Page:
around the camp, blowing the trumpets: after this, the preachers all assembled on the preaching stand, with the congregation before them. Brother J. Lee spoke a little upon the occasion. The preachers then fell upon each other's necks and wept; after which we took leave of the people, expecting to see many of them no more, until we meet in our Father's house. The place was truly a Bochim."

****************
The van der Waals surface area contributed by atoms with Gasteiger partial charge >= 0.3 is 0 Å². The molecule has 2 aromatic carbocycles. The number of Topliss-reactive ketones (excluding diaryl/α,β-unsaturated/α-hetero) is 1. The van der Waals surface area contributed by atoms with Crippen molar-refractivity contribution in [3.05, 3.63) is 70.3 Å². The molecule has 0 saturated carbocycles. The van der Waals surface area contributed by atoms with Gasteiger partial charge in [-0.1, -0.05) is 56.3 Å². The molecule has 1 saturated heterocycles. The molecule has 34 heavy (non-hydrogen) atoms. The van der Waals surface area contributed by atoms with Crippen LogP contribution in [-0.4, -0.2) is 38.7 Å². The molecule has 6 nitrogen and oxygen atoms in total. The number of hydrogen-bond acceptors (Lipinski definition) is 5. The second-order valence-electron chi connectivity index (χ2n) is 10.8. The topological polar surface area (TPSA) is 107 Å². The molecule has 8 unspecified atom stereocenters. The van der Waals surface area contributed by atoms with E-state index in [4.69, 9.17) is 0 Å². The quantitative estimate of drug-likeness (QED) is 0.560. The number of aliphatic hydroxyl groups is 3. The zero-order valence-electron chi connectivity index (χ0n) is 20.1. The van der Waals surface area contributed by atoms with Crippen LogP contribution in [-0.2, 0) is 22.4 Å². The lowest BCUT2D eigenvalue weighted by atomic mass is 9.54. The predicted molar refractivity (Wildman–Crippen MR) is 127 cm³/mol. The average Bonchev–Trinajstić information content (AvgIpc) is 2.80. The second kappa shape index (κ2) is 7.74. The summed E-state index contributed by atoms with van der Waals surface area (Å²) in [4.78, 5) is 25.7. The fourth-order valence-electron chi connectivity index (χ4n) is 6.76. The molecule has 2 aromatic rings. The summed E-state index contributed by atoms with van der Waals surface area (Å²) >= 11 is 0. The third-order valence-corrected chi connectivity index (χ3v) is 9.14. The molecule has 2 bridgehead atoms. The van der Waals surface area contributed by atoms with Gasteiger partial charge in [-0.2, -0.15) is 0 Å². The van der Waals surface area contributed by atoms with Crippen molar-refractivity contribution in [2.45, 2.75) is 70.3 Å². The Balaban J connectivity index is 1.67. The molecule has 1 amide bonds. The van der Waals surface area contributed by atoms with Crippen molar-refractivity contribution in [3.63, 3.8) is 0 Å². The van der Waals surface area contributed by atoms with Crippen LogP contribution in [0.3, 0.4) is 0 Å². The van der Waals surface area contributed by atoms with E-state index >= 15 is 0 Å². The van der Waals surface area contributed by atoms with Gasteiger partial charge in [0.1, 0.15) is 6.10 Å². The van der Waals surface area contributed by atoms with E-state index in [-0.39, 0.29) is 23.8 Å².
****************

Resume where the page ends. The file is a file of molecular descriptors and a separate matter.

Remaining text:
At this Camp there were from 9 to 10,000 persons; and "people of all descriptions, from the grey-headed, down to little children, were crying for mercy."
When the judgement of the Conference at Liverpool, 1807, was asked concerning camp-meetings, the answer was, "It is our judgement, that even supposing such meetings to be allowable in America, they are highly improper in England, and likely to be productive of considerable mischief, and we disclaim all connection with them."